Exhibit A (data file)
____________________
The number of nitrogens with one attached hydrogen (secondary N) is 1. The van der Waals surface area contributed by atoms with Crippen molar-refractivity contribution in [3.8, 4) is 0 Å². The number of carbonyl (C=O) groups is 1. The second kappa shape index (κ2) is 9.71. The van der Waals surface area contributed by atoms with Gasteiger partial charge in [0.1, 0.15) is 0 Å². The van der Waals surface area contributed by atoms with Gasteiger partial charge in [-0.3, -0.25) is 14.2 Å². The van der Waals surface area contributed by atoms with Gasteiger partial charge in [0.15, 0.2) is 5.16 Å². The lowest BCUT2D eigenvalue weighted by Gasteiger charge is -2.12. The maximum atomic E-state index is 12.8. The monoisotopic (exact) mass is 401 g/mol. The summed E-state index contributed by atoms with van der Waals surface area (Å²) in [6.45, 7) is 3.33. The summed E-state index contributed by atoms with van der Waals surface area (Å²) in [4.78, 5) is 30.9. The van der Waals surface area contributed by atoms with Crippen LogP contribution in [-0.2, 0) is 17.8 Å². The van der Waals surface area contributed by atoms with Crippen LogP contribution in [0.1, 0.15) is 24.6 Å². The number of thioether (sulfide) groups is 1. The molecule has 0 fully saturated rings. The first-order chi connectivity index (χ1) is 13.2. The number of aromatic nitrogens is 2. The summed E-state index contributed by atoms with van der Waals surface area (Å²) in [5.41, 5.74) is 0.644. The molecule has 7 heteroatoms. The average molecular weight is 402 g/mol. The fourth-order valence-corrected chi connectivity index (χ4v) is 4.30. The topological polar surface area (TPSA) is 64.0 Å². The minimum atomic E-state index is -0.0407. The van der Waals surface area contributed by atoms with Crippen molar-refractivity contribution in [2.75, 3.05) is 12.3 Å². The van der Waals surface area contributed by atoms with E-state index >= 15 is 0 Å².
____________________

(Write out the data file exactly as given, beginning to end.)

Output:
The number of nitrogens with one attached hydrogen (secondary N) is 1. The van der Waals surface area contributed by atoms with Crippen molar-refractivity contribution in [3.8, 4) is 0 Å². The number of carbonyl (C=O) groups is 1. The second kappa shape index (κ2) is 9.71. The van der Waals surface area contributed by atoms with Gasteiger partial charge in [0.1, 0.15) is 0 Å². The van der Waals surface area contributed by atoms with Gasteiger partial charge in [-0.3, -0.25) is 14.2 Å². The van der Waals surface area contributed by atoms with Gasteiger partial charge in [0.15, 0.2) is 5.16 Å². The lowest BCUT2D eigenvalue weighted by Gasteiger charge is -2.12. The maximum atomic E-state index is 12.8. The monoisotopic (exact) mass is 401 g/mol. The summed E-state index contributed by atoms with van der Waals surface area (Å²) in [6.45, 7) is 3.33. The summed E-state index contributed by atoms with van der Waals surface area (Å²) in [4.78, 5) is 30.9. The van der Waals surface area contributed by atoms with Crippen LogP contribution in [-0.2, 0) is 17.8 Å². The van der Waals surface area contributed by atoms with Crippen LogP contribution in [0.1, 0.15) is 24.6 Å². The number of thioether (sulfide) groups is 1. The molecule has 0 fully saturated rings. The first-order chi connectivity index (χ1) is 13.2. The number of aromatic nitrogens is 2. The summed E-state index contributed by atoms with van der Waals surface area (Å²) in [5.41, 5.74) is 0.644. The molecule has 7 heteroatoms. The average molecular weight is 402 g/mol. The fourth-order valence-corrected chi connectivity index (χ4v) is 4.30. The topological polar surface area (TPSA) is 64.0 Å². The minimum atomic E-state index is -0.0407. The van der Waals surface area contributed by atoms with Crippen molar-refractivity contribution in [2.75, 3.05) is 12.3 Å². The van der Waals surface area contributed by atoms with E-state index >= 15 is 0 Å².